Dr. Cherukuri: That’s the problem. What you may notice in your 30’s to 40’s is you’re having trouble hearing colleagues at work, or the spouse, or the family members. You know, we used to think of hearing loss as an elderly problem. Actually, as of today’s statistics, the majority of people with hearing loss are under the age of 65.
Monica Schneider: No way.
Dr. Cherukuri: Many of them are still in the workplace and interacting at a very high level.
Monica Schneider: When you think your colleagues are ignoring you or don’t like you, it could be just that they didn’t hear you.
Dr. Cherukuri: It could be they didn’t hear you.
Monica Schneider: Hearing aids, you know nobody wants to think about wearing those either. They can be expensive. You have some other ideas in that regard?
Dr. Cherukuri: Yeah, so typically hearing aids cost up to $5,000 each and Medicare and most insurance companies don’t cover them. When we think hearing aid, we think big, bulky product that’s a little bit not appealing visually.
Monica Schneider: Some options, hearing aid-wise?
Dr. Cherukuri: Yeah. We have some new technology. My company is called MDHearingAid and we provide medical grade, FDA registered hearing aids at up to 90% less cost. Our newest one is called-
Monica Schneider: How can you do that?
Dr. Cherukuri: Well, we manufacture our own and we just put the most necessary features and leave out some of the expensive features…
Monica Schneider: They still work, huh?
Dr. Cherukuri: They work great. I mean, we have a very high…
Monica Schneider: You brought an example along which really, it’s kind of in there and you don’t really see it.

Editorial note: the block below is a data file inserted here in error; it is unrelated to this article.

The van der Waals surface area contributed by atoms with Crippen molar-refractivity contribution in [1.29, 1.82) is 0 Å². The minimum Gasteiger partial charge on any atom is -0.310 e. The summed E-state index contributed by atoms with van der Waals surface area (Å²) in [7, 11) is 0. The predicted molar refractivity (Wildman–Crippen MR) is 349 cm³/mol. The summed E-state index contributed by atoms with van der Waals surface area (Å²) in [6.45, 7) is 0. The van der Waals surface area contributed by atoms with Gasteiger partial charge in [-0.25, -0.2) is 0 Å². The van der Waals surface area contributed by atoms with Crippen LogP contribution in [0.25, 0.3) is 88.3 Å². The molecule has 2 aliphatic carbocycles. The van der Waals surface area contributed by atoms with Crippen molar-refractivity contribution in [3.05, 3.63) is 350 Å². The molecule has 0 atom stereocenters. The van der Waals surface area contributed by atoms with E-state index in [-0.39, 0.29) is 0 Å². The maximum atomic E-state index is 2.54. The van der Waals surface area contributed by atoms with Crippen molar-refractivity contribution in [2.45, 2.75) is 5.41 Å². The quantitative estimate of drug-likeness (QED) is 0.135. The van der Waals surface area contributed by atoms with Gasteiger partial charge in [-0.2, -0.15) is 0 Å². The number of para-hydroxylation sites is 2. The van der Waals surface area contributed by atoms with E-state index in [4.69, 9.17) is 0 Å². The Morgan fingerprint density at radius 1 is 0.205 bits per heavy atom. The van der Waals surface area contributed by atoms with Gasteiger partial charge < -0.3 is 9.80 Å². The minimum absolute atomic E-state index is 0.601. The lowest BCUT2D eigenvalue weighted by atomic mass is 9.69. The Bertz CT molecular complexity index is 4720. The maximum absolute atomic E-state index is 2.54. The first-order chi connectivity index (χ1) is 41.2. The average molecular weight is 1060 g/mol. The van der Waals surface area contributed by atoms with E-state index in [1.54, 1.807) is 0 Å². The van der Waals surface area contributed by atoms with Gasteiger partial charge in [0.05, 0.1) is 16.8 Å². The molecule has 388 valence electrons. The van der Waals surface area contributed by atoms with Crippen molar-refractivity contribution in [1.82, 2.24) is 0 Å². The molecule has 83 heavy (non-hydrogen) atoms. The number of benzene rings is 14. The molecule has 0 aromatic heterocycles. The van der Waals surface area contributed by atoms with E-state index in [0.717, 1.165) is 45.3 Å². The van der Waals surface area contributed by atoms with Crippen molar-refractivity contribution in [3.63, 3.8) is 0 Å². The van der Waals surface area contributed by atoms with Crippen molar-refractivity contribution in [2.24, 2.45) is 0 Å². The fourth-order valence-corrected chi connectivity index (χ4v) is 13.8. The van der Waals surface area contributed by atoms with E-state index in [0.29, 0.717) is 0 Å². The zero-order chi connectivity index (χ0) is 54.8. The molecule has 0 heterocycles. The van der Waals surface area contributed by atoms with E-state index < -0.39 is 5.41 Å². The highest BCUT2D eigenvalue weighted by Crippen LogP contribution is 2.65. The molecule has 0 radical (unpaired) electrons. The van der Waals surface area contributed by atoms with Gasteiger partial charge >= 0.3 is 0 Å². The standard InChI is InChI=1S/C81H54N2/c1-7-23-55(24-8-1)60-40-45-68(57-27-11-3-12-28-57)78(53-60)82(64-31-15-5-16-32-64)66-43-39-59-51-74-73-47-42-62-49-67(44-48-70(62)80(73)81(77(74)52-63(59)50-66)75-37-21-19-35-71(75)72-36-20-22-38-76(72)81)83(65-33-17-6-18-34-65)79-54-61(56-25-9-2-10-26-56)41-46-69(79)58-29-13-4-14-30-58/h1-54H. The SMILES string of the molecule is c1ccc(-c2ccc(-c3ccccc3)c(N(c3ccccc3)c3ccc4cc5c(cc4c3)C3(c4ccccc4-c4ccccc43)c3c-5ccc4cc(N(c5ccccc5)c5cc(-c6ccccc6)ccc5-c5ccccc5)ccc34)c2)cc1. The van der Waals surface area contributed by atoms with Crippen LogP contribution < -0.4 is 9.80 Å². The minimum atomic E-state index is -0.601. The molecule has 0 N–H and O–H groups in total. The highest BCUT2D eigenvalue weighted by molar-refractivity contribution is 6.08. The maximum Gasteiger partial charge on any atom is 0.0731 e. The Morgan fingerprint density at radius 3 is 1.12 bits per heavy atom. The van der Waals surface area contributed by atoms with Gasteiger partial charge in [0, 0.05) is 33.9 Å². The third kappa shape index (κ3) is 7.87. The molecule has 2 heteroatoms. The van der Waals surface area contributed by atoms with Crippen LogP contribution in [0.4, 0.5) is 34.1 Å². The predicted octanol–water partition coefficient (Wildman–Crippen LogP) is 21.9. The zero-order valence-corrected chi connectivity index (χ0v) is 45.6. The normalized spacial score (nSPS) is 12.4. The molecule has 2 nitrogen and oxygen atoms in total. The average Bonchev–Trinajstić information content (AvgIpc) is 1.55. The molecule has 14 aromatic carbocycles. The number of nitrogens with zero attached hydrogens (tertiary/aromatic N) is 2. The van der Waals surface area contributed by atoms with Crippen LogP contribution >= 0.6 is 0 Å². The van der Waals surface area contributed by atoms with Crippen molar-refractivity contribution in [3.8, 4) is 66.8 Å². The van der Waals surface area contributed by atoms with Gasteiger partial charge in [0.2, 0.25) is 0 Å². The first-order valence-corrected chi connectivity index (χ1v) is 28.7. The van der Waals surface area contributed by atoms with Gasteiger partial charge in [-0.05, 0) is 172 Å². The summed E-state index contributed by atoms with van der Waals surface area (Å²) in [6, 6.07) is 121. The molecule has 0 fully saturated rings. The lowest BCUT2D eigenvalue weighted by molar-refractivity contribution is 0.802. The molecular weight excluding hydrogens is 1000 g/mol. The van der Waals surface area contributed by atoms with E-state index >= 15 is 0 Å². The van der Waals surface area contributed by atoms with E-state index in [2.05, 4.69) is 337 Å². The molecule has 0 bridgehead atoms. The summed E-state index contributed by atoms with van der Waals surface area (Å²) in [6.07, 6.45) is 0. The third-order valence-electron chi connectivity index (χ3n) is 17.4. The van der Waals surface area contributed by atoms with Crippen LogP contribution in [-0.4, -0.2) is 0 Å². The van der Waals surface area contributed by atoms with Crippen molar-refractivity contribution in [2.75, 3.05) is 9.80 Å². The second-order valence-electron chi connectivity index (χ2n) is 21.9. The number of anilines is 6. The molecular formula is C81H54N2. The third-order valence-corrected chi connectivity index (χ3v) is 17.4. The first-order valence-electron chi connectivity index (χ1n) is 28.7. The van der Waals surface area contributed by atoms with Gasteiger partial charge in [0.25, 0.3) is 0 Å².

Dr. Cherukuri: Yes, so our latest model is call the MDHearingAid FIT. It’s designed like an in-ear music monitor or a custom hearing aid. It’s more of the wearable or hearable form factor, which is kind of the buzzword lately. You just slip it in your ear and within a minute you’re hearing better. It looks unlike any other hearing aid on the market.
Monica Schneider: Does it get rid of that thing that hearing aid users complain about sometimes? That they’re not hearing things, they’re hearing extraneous noise and it just gets confusing, so they pull them out?
Dr. Cherukuri: Yeah, so there’s a lot of background noise, or whistling, and things like that. This MDHearingAid FIT has the highest level, most advanced technology, with regards to those things.
Monica Schneider: Not that I want to be doing a commercial for you, but this thing sounds pretty cool.
Dr. Cherukuri: You know what? I have hearing loss from being a DJ, in my left ear.
Monica Schneider: Really, a doctor and a DJ? Okay.
Dr. Cherukuri: It is starting to impact me, and so when I need a hearing aid, MDHearingAid FIT, without a doubt.
Monica Schneider: Well, Dr. Cherukuri, thank you so much for coming out today. Some important information. It’s like pull back on the headphones.
Dr. Cherukuri: Absolutely.
Monica Schneider: Doctor, thank you.
Dr. Cherukuri: Thank you for your time.
Monica Schneider: We’re going to take a break, take a look at weather, and be back with more news.